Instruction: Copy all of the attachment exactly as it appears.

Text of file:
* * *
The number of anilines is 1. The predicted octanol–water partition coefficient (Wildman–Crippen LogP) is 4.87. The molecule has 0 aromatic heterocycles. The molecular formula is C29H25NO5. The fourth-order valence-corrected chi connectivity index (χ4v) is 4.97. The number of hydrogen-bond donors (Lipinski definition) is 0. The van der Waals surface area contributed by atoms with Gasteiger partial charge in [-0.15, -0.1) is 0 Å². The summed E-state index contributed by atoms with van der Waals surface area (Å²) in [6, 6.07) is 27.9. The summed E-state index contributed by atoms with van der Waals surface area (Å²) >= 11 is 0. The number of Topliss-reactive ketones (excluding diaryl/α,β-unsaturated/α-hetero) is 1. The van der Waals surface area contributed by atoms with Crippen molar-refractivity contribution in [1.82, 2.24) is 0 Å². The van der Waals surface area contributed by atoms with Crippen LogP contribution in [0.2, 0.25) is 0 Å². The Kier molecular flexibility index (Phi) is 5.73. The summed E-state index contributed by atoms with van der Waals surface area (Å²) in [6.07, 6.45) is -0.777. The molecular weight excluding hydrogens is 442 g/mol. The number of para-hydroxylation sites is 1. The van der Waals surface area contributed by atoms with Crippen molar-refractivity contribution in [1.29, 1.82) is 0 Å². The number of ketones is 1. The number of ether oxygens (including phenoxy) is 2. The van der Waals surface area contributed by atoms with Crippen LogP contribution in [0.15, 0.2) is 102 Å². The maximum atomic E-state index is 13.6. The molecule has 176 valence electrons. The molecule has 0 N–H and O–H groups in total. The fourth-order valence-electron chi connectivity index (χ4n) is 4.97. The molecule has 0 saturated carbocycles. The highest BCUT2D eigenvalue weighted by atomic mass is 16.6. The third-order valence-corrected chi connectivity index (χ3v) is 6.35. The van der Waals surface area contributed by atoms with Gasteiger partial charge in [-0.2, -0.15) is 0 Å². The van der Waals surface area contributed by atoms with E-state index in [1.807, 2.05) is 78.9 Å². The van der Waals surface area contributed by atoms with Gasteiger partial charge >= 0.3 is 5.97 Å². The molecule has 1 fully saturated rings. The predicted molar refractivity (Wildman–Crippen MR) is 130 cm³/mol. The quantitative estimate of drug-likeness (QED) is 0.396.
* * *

The number of anilines is 1. The predicted octanol–water partition coefficient (Wildman–Crippen LogP) is 4.87. The molecule has 0 aromatic heterocycles. The molecular formula is C29H25NO5. The fourth-order valence-corrected chi connectivity index (χ4v) is 4.97. The number of hydrogen-bond donors (Lipinski definition) is 0. The van der Waals surface area contributed by atoms with Gasteiger partial charge in [-0.15, -0.1) is 0 Å². The summed E-state index contributed by atoms with van der Waals surface area (Å²) in [6, 6.07) is 27.9. The summed E-state index contributed by atoms with van der Waals surface area (Å²) >= 11 is 0. The number of Topliss-reactive ketones (excluding diaryl/α,β-unsaturated/α-hetero) is 1. The van der Waals surface area contributed by atoms with Crippen molar-refractivity contribution in [1.82, 2.24) is 0 Å². The van der Waals surface area contributed by atoms with Crippen LogP contribution in [0.2, 0.25) is 0 Å². The Kier molecular flexibility index (Phi) is 5.73. The summed E-state index contributed by atoms with van der Waals surface area (Å²) in [6.07, 6.45) is -0.777. The molecular weight excluding hydrogens is 442 g/mol. The number of para-hydroxylation sites is 1. The van der Waals surface area contributed by atoms with Crippen molar-refractivity contribution in [1.29, 1.82) is 0 Å². The number of ketones is 1. The number of ether oxygens (including phenoxy) is 2. The van der Waals surface area contributed by atoms with Crippen LogP contribution in [0.15, 0.2) is 102 Å². The maximum atomic E-state index is 13.6. The molecule has 176 valence electrons. The molecule has 0 N–H and O–H groups in total. The fourth-order valence-electron chi connectivity index (χ4n) is 4.97. The molecule has 0 saturated carbocycles. The highest BCUT2D eigenvalue weighted by atomic mass is 16.6. The third-order valence-corrected chi connectivity index (χ3v) is 6.35. The van der Waals surface area contributed by atoms with Gasteiger partial charge in [-0.2, -0.15) is 0 Å². The van der Waals surface area contributed by atoms with E-state index in [1.807, 2.05) is 78.9 Å². The van der Waals surface area contributed by atoms with Gasteiger partial charge >= 0.3 is 5.97 Å². The molecule has 1 fully saturated rings. The predicted molar refractivity (Wildman–Crippen MR) is 130 cm³/mol. The quantitative estimate of drug-likeness (QED) is 0.396.